Friday, January 12, 2007

Carnival of Hope: Volume 1, Number 5

Welcome to Carnival of Hope! The next edition will be posted on Friday, February 9; submissions are due to me by Thursday 2/8, 5:00 PM PST. No immediate themes come to mind, so this one's open. Valentine's Day tends to make me gag, and I couldn't think of a clever theme revolving around groundhogs, so just send your most hopeful posts.

Since we've just begun a new year, the theme of this month's edition is new beginnings. But just as the beginning of one year can't occur without the end of another, so our human beginnings are sometimes inextricably entwined with endings. Several of our posts this month serve as powerful illustrations of that idea. The first few, although ultimately hopeful, are a little tough to read, but fear not: just as winter lightens into spring, so the posts this month will become lighter, too.

We start off with Marcia Kilpatrick's Open Letter to a Family I've Never Met, thanking the family of an organ donor whose heart has given her cousin a new chance at life.

If you've ever wondered if you should sign that organ-donor card, this post should convince you. A few years ago, a friend of mine died at the age of twenty-five, and her younger sister -- her only remaining family -- decided to donate her organs. A friend of ours said, "I hope whoever gets her heart realizes what a treasure it is." Marcia's post made me remember my friend, and I hope that somehow the donor's family will get to read this. And Marcia, I wish your cousin a long, happy life with his new heart.

Daniel Brenton, likewise, shows us how a new beginning can come from tragedy in I am Grateful I am Still Alive.

What happened to Daniel -- being the unwitting agent of a stranger's death -- is one of my worst fears, and I was moved by his account of going through that and coming out the other side. (Daniel, this is why I didn't start driving until I was thirty-six.) This is a harrowing story, but well worth reading.

Recovery from grief, finding hope in new beginnings, is also the theme of Tim Abbott's haunting and poetic "Skating Away (on the Thin Ice of the New Day)", which follows the lines of a family tree -- with both growing and missing branches -- in the figures traced by ice skates. Losing a child is one of the worst griefs there is, but Tim shows us that the joy and buoyancy of living children can, in time, help ease that pain. May Emily and Elias skate far and fast!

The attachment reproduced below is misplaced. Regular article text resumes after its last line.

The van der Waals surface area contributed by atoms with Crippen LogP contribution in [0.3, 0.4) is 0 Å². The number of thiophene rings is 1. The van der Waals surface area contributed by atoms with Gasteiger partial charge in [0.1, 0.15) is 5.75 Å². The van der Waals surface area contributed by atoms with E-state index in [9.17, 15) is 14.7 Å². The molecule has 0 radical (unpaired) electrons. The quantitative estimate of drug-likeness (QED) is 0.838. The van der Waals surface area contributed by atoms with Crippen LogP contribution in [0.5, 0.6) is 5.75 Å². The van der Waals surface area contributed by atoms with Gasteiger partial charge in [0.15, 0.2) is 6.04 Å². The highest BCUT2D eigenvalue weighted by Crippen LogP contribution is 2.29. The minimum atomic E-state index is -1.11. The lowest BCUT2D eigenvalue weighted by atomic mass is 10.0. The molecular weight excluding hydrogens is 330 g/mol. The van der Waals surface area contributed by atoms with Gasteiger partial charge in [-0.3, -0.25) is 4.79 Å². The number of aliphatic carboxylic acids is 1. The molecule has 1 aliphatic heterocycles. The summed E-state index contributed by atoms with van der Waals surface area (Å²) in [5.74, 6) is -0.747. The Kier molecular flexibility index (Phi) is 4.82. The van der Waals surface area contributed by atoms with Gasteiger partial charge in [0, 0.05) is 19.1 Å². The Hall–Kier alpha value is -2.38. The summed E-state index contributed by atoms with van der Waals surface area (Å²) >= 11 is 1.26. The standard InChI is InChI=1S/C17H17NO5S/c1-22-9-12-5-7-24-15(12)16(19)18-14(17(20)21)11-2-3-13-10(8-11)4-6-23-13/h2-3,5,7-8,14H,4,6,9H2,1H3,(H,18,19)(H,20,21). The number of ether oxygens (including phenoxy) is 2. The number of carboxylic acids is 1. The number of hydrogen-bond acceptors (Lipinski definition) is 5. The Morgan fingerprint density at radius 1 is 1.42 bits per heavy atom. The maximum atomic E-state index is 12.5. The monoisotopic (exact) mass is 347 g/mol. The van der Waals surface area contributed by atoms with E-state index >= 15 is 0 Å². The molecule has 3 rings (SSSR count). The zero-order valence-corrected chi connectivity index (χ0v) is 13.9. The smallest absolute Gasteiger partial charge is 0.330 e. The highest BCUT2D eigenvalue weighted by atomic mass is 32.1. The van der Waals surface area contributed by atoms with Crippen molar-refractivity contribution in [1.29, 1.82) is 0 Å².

Even when a literal death isn't involved, new beginnings often require that we have the courage to walk away from our old lives before those lives kill us -- either literally or figuratively. Laura Young shares the story of her brother's courageous decision to leave police work in Laying Down the Badge. Not only did he recognize the toll that his work was taking on him, but he used his experience to make conditions better at his new job.

When we think of new beginnings, most of us don't consider major life changes. New Year's Resolutions are often more our speed, even if we cheerfully acknowledge that we'll abandon them after three weeks.

Charles H. Green argues convincingly, though, that such resolutions are invitations to self-hatred, and that listing the things for which we're grateful is A Better New Year's Resolution that will ultimately produce the same results.

Gratitude takes practice, however, and sometimes we have to start small. Barbra Sundquist shares an example from her friend Linda in Joy Is Not the Same as Happiness. "Being grateful for toilet paper is an art that I developed when I could not find anything else to be grateful for!" May all of us, like Linda, find people who will hold our dreams in the palms of their hands.

Toilet paper also shows up, accompanied by shower caps, in Andrea Dickson's Bourgeoisie Guilt: Can I Conquer My Vanity for the Sake of My Sanity? Andrea ponders how frugality is often at odds with pride, but also realizes that excessive generosity can begin to warp our perceptions of friendship.

Sometimes we form our deepest friendships with people who have helped us, even when they don't initially speak our language. There's also a lot to be said for traveling without four-star amenities, bringing with you only as much as you can carry, so that you'll truly be open to new experiences and cultures. Jake Danger tells us how his friend Ryoko learned to love backpacking, and leave the tour bus behind, in Lessons From a Turkish Grandmother.

And sometimes people help us by teaching us their language, especially when we're trying to begin a new life in a new country. Steve Rudolf sent his post with this note: "WorkDish is a user-submitted job info site. Here's a great post from a 'reading tutor' about the benefits of such work." The person who wrote the post says, "If you want to feel pretty damn good about the world, spend one afternoon a week helping people learn to read. It's inspiring." I couldn't agree more!

And on that note, see you in February!


  1. I've put together a wonder collection of posts. Great job!


  2. Susan --

    Always an honor to be featured here.

    Who knows? Maybe someday I'll get a publishing contract and make you proud of me.



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